Arab weddings are renowned for being loud, proud, and over the top. Like, when we throw a party, we really throw a party.
Call us old fashioned, but simple weddings just aren’t it. Between the loud music, the copious amounts of food, or oceans of family members that no-one realized they had, Arab weddings hit different.
If you’re single, weddings are an opportunity to dress-up, socialize, and have fun with our nearest and dearest. Or perhaps exchange sideward glances from across the party with a mysterious cutie. Who knows? The possibilities are endless.
For couples, it’s a social responsibility. If your friends are getting married, you’ve got to be there. Family members getting hitched? No excuse. Your friends or family will never let you live down the fact that you missed their special day, consistent reminders of how they came to your wedding. If you do manage to sidestep a wedding invite, please be prepared for the onslaught of questions that will quickly innondate your Whatsapp, Messenger and ears. The guilt trip is real, trust us. Nothing short of a natural disaster is a good excuse for missing a wedding.
Or maybe (like us), you attend the wedding, feeling awkward with the rising social pressure, and are positively dreading the next round of ‘3ukbalik’. Yes, for some of us there is nothing on this planet more anxiety inducing than attending large social gatherings, and Arab weddings are quite literally the pinnacle of stress.
With this in mind we explore the pros and cons of Arab weddings.
It’s another excuse to socialize
POV: everyone looks great, the weather is good, and you’re sitting in a beautiful place, surrounded by beautiful people. The pepsi is flowing, the DJ is spinning some incredible tunes. It’s practically a nightclub, but with better service. There’s quite literally hundreds of photos being taken, your phone is exploding with IG tagged photo notifications. You feel good about yourself, maybe for the first time in a long time, until next week’s wedding of course.
We get to dress up
Because we’re not just going to go in standard attire. We wouldn’t be seen dead in a dress that we wore to last year’s wedding. Yup, it’s time to dust off the credit card and go on a shopping spree, because it’s all for a good occasion right? Alternatively, if we’re going to do this properly, we get a dress made. Queue the hours selecting material, the days of fittings, refittings and subsequent adjustments. But it’s totally worth it for ‘Mashallah’ count. Just providing we don’t out dress the bride, or bridesmaids.
Literally everyone has moves, and we mean everyone. Tant is throwing shapes that you never even knew existed. Baba has assumed the standard open palm clap, or maybe the experimental lapel grab and hip-shake. Dabke masters assemble in lines. It’s no exaggeration: every single person at the party must dance, regardless of age, gender or disposition towards dancing. Protip, ladies its time to dust off some of those classy Samia Gamal moves you’ve been practicing in anticipation for the occasion. Guys, nothing says ‘stay away’ more than relentless Chaabi moves, please exercise with caution.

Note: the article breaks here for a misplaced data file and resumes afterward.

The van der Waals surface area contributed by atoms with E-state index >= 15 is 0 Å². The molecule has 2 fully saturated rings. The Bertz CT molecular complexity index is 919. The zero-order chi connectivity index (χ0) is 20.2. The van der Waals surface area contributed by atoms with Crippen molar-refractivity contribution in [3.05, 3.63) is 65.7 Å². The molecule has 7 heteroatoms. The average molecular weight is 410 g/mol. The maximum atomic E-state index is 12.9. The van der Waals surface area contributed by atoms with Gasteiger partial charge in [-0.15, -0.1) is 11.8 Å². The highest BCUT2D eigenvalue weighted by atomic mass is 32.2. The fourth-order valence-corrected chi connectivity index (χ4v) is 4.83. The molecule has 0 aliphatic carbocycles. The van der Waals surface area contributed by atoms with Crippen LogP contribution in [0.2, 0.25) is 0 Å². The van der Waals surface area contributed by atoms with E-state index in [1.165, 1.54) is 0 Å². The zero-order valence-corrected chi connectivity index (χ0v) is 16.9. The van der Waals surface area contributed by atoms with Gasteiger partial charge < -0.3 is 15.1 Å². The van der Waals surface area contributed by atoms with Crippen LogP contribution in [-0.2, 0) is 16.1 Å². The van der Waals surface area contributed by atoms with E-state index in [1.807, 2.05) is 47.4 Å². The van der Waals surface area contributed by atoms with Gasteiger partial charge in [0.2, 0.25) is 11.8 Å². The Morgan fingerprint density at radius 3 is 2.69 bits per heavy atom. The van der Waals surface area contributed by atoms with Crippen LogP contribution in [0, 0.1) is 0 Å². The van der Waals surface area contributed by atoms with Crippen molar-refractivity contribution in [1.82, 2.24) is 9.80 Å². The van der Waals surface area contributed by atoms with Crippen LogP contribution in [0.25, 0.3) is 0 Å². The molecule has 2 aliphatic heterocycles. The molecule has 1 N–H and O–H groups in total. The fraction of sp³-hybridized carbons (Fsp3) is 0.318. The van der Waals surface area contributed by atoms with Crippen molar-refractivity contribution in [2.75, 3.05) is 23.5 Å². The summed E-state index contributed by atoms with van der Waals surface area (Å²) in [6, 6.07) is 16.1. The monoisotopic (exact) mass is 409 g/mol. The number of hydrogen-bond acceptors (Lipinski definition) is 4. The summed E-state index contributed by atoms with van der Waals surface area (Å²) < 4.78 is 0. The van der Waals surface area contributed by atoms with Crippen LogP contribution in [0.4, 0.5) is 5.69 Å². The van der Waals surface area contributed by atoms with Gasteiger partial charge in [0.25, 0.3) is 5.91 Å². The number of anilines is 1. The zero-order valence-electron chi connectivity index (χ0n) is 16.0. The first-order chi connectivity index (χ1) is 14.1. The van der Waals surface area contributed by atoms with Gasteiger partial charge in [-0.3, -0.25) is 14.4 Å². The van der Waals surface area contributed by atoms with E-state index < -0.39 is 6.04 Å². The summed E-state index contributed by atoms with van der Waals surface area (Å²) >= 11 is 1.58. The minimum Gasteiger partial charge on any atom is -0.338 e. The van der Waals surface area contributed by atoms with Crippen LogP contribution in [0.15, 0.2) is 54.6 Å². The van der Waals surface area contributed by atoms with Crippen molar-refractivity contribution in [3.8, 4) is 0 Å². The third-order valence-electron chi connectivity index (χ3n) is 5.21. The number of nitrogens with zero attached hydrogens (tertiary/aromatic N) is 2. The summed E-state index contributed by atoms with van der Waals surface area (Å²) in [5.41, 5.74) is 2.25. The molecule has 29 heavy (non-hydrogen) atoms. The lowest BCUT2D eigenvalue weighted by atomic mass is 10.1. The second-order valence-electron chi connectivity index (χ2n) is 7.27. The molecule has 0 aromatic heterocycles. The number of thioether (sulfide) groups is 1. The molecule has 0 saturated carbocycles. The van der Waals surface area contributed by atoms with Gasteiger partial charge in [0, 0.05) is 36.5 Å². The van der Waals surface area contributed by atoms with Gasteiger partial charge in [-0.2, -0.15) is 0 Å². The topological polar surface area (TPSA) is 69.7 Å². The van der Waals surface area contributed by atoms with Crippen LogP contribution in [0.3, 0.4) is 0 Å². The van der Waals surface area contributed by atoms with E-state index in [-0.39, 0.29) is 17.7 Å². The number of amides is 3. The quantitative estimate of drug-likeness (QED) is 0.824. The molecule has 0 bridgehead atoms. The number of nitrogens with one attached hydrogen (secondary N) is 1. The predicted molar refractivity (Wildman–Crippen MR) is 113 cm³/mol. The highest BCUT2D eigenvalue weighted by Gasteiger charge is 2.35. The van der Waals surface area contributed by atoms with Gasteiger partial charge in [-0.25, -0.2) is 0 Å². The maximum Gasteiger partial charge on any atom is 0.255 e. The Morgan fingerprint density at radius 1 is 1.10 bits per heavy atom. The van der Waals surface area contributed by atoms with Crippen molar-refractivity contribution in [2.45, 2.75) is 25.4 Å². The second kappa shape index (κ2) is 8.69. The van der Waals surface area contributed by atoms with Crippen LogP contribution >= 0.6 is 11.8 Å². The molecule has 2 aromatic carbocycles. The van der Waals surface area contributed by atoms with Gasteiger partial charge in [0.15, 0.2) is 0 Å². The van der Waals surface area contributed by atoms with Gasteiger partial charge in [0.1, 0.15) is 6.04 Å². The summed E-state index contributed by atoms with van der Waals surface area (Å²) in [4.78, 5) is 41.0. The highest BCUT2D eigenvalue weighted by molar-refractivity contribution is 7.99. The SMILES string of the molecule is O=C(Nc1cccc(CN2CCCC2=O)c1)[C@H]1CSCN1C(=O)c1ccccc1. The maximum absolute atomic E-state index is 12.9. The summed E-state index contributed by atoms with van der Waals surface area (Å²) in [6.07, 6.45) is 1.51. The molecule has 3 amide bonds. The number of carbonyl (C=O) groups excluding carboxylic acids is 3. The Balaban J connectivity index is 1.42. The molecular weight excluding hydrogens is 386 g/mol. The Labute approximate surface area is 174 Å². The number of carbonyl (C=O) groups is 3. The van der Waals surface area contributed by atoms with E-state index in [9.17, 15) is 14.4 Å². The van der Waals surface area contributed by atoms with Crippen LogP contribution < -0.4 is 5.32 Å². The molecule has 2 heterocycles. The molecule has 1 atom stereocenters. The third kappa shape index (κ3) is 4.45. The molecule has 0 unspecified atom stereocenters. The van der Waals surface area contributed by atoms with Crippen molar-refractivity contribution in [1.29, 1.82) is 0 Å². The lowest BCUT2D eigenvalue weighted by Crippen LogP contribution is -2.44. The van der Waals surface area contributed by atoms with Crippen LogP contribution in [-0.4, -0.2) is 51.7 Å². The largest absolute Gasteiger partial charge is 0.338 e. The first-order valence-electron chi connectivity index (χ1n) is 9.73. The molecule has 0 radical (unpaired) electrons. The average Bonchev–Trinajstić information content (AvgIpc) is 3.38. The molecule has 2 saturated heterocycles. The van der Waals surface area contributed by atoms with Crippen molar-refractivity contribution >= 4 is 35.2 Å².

Some of us can think of absolutely nothing worse than large social gatherings, especially one populated by our close friends and family. If that wasn’t bad enough, mabrook, you’re also now in a situation where you’re forced to speak to new people. Peak levels of pressure ensue when asked ‘Inte bint meen?’, or the classic ‘3ukbalak’ or even the ‘My son’s a doctor’, all of the above make us wish we could just disappear into the smoke and cake filled darkness. But there’s no escape. At least not until 2am.
Catching feels from the wedding
We’ve all been there. One of your closest school friends is getting hitched. Everyone’s emotional. You shed a tear during the first dance, spoiler alert – it’s not ‘El3ab Yala’. Perhaps using that emotion as a trigger to reassess your life’s priorities isn’t the best move. That person you’re going to see for a couple of months after, before deciding to propose isn’t her/him… Take our word for it.
For those of us who are outgoing, wedding FOMO is real. We want to be everywhere, sitting at the couples table, sitting at the singles, greeting everyone we possibly can in the shortest amount of time. For some of us, weddings are essentially a networking event. But, with a cake filled twist. Don’t over stretch yourself, protect your energy. Who knows when the next wedding might take place? You couldn’t miss the opportunity, have fun, but not too much, you need to be on your A-game for the next wedding.
Arab girls when they glam up for a wedding and no one says mashalla. pic.twitter.com/98k6tSM0uA
— Nora Al Dosari, MD (@NoraOnly) June 1, 2018